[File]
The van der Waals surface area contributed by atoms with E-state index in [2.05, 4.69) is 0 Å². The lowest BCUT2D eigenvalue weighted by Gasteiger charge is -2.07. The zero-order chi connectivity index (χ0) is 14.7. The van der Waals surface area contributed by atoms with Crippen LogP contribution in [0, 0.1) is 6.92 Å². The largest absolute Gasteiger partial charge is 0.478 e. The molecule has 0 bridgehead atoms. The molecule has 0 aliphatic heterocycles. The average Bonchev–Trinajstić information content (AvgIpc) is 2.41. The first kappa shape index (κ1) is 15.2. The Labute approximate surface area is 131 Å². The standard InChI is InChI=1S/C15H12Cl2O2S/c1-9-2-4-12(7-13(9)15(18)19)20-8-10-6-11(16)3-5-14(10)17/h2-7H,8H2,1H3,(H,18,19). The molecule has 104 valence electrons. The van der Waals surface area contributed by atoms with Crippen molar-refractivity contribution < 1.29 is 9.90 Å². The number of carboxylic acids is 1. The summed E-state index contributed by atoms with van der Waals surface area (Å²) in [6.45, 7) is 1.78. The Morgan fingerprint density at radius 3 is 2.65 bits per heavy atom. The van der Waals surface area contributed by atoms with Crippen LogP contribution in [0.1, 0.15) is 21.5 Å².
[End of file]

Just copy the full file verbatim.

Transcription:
The van der Waals surface area contributed by atoms with E-state index in [2.05, 4.69) is 0 Å². The lowest BCUT2D eigenvalue weighted by Gasteiger charge is -2.07. The zero-order chi connectivity index (χ0) is 14.7. The van der Waals surface area contributed by atoms with Crippen LogP contribution in [0, 0.1) is 6.92 Å². The largest absolute Gasteiger partial charge is 0.478 e. The molecule has 0 bridgehead atoms. The molecule has 0 aliphatic heterocycles. The average Bonchev–Trinajstić information content (AvgIpc) is 2.41. The first kappa shape index (κ1) is 15.2. The Labute approximate surface area is 131 Å². The standard InChI is InChI=1S/C15H12Cl2O2S/c1-9-2-4-12(7-13(9)15(18)19)20-8-10-6-11(16)3-5-14(10)17/h2-7H,8H2,1H3,(H,18,19). The molecule has 104 valence electrons. The van der Waals surface area contributed by atoms with Crippen molar-refractivity contribution < 1.29 is 9.90 Å². The number of carboxylic acids is 1. The summed E-state index contributed by atoms with van der Waals surface area (Å²) in [6.45, 7) is 1.78. The Morgan fingerprint density at radius 3 is 2.65 bits per heavy atom. The van der Waals surface area contributed by atoms with Crippen LogP contribution in [0.1, 0.15) is 21.5 Å².